Examples of the ways Native Americans' lives intersect with environmentalism are everywhere. For example, in Black Mesa, Arizona, federal agents are attempting to remove some 30,000 Dineh from their traditional land. About 12,000 have already been relocated since 1966, the same year the U.S. Bureau of Indian Affairs declared the Dineh "trespassers" on their own land. 1966 was also the year the U.S. Department of the Interior brokered a deal giving rights to the massive coal deposits beneath the Dineh's land to the Peabody Coal Co. Since mining began, air and water has been polluted, and thousands of Dineh burial and other sacred sites have been dug up. Even their most sacred religious ceremony, the sun dance, has been disrupted by federal agents who ordered the ceremonial grounds to be flattened by bulldozers.

Worst of all, "Peabody has dried up all the area's traditional springs," Ross Cunningham, the youth intern at the International Indian Treaty Council, told the "San Francisco Bay Guardian." This could be a potentially fatal situation to the 30,000 Navajo and 10,000 Hopi people who live in this desert climate.

"Many times, youth are organizing around environmental issues that have impact on their culture," says Bineshi. She elaborates, saying that youth organizations' efforts are often centered on the quality and preservation of areas -- such as water sources, mountains, or whole pieces of land - that are a key component of their religion or culture.

This is the case with the SAGE Council's fight to protect Petroglyph National Monument. Established in 1990, this national park holds over 17,000 petroglyphs, or carvings and drawings made on rocks, some of which are over 2,000 years old. It is the largest collection of ancient petroglyphs on the North American continent, according to SAGE Counil's website, and is considered sacred by several tribes and indigenous peoples. Nonetheless, local developers and their political backers want to go ahead with plans to build a community on the Western side of the park, then build a road through the park so that the new owners can get to their homes.

This was precisely the cause that drew Charlotte into the world of organizing and activism once and for all. She is an active member of the SAGE Council as well, because the threat to the petroglyphs has shown her that "being involved in the political process is essential to the preservation of my cultural heritage, not to mention the overall outcome of our future society."



"Being involved in the political process is essential to the preservation of Native cultural heritage, not to mention the overall outcome of our future society."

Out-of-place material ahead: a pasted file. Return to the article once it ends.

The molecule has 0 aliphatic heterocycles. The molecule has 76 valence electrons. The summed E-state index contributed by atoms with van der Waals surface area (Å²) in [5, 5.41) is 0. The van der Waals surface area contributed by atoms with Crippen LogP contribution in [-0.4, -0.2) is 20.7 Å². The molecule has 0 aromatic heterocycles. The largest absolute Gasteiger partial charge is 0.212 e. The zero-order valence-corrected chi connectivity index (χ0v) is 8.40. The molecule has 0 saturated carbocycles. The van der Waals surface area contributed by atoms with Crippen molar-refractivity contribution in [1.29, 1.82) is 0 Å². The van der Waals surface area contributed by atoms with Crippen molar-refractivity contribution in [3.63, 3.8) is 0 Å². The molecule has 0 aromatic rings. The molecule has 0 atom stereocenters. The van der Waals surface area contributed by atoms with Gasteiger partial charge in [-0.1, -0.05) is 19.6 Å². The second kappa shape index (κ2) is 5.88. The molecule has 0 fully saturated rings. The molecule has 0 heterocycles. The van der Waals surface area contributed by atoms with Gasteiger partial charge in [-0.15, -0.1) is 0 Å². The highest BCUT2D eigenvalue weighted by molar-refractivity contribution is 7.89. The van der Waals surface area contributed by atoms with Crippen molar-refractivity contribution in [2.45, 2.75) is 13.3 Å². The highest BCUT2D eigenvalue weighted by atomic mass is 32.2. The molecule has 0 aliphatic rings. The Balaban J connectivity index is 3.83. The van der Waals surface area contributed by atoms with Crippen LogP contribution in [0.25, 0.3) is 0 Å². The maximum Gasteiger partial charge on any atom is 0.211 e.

Most non-Natives can't fathom how deeply this threat to the Petroglyph National Monument offends the Native people who use the area for religious ceremonies and rituals, as they've never had to protect their church, or temple, or tabernacle from a hostile bulldozer. In fact, they probably wouldn't believe something like that could even happen in the U.S.A. But this comparison can rightly be made.

"I believe that the Native people in general have been made foreigners in their own country," Moroni says. Which is why, he says, Native people are beginning to "look back into their people's original thought process for the answers and for guidance."

Like the hiphop generation, today's Native youth are building networks and organizing in unprecedented ways.

Charlotte explains that it's easy for Native youth, as members of the first nations of this continent, to remain indifferent to the political process as it relates to their people. But, she says, today's Native youth "have the responsibility to future generations to be more engaged in the political process. We have to be involved in the process, otherwise, not only do we let others decide the future of our people, but we also end up failing all who came and fought and died before us."

Michael Gaworecki is a Texan living in San Francisco. He lost the battle to make this piece 2,000 words longer.

For more information and to get involved in the fight to save Black Mesa, contact the Black Mesa Trust, or Black Mesa Indigenous Support.

For more information on what's going on in the world of Native youth organizing, check out the Aboriginal Youth Network.

For a directory of tribal websites, check out Nativeweb.org, and for more Native resources on the Web, visit this site.

For more on the Native hiphop movement, check out Native Hip Hop.

Photo of the Grand Entry at the 2002 Stanford Powwow courtesy of Dean Eyre III.